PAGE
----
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Parking lot WiFi, Xboxes, and free internet: How Indiana schools are addressing barriers to online learning

A student works on a laptop computer in class at Thomas Gregg Neighborhood School, an elementary school in Indianapolis, Indiana. —April, 2019— Photo by Alan Petersime/Chalkbeat
A student works on a laptop computer in class at Thomas Gregg Neighborhood School, an elementary school in Indianapolis, Indiana. —April, 2019— Photo by Alan Petersime/Chalkbeat
Alan Petersime/Chalkbeat

As schools across Indiana face closures that could last the remainder of the academic year, KIPP Indy is trying to address a common conundrum: How to make sure students have the devices and internet access they need for online education.

“It’s the question of the day,” said Executive Director Andy Seibert.

About 80% of Indiana students attend districts that send home devices in some grades, according to a survey from the Indiana Department of Education. But the level of access varies widely. Many districts hesitate to send devices home with young children because of concerns they will be lost or damaged, particularly in low-income communities where parents would struggle to pay for replacements.

Some schools that previously kept devices on campus are now sending them home with students. Others are helping families to sign up for free internet.

In Lawrence Township, an Indianapolis district with about 16,000 students, middle and high school students already take devices home. After the district closed due to the new coronavirus, officials told parents that fifth- and sixth-graders could take Chromebooks home, said Troy Knoderer, the district’s chief academic officer. In just two hours on Thursday, more than 1,300 families picked up devices.

“There were some families that had a device … but they had three kids at home, and all three kids are doing e-learning,” Knoderer said. “Our community needs us to provide as much access as we can.”

At 21st Century Charter School in Gary, younger students haven’t been allowed to take devices home with them, network president Kevin Teasley said. But now the charter school wants to send Chromebooks home with every student and doesn’t have enough devices to do so.

Anderson Community Schools has enough Chromebooks, interim Superintendent and Chief Operating Officer Joe Cronk told Chalkbeat. But because students in grades 3-6 usually leave their Chromebooks at school, the chargers are wired into carts and it would take too much time to break the carts apart. That means officials can’t hand out the devices for home use.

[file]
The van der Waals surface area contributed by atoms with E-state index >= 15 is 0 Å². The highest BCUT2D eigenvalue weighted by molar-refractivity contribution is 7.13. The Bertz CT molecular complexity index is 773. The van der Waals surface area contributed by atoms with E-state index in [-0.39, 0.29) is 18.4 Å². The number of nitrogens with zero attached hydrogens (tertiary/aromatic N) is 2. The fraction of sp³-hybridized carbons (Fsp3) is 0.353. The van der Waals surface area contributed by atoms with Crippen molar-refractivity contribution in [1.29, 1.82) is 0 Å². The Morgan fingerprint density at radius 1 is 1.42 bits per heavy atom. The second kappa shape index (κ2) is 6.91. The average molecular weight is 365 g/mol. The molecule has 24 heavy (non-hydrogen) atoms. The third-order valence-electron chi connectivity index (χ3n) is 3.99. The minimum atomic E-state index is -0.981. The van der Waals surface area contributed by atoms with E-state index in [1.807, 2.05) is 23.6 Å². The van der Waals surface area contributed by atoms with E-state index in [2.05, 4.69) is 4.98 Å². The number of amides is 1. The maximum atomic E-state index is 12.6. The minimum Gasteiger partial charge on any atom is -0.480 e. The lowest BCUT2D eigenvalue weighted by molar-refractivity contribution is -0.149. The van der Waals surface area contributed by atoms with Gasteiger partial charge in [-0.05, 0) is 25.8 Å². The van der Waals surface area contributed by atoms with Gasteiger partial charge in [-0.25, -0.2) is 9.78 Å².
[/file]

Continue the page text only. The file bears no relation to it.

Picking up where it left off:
At Matchbook Learning at School 63 in Indianapolis, where almost all 612 students come from low-income families, devices typically stay at school except in special circumstances, said CEO Amy Swann. In part, that’s because when students at a previous Matchbook campus in New Jersey took home devices, “it made them a target” for robbery, she said.

The school is considering providing devices to students. But Swann said some families have tablets, smartphones, and even Xboxes students can use to meet with teachers and do schoolwork. Her first concern is ensuring families have internet access.

Indiana educators agree that ensuring families have internet access is an urgent problem. About 83% of Indiana households have internet, according to data from the 2018 American Community Survey. The state’s poorest families, however, are far less likely to have internet. More than 94% of households with annual incomes $75,000 or above have broadband, while that number drops to 61% of households with incomes below $20,000.

The suburban district of Hamilton Southeastern, which has about 22,000 students, is in a good position to provide remote education. All the students have devices, and staff made sure the elementary schoolers who typically leave their iPads at school took them home ahead of the closure, said Director of Educational Technology Jeff Harrison.

Still, Harrison is worried about internet access for as many as 900 families. The schools are addressing that gap by offering internet in three school parking lots, where families can upload and download school work, he said.

Educators have to be flexible and patient at this unusual moment, Harrison said. “We have families without WiFi or reliable WiFi, and so we try to work with those families on alternative options.”

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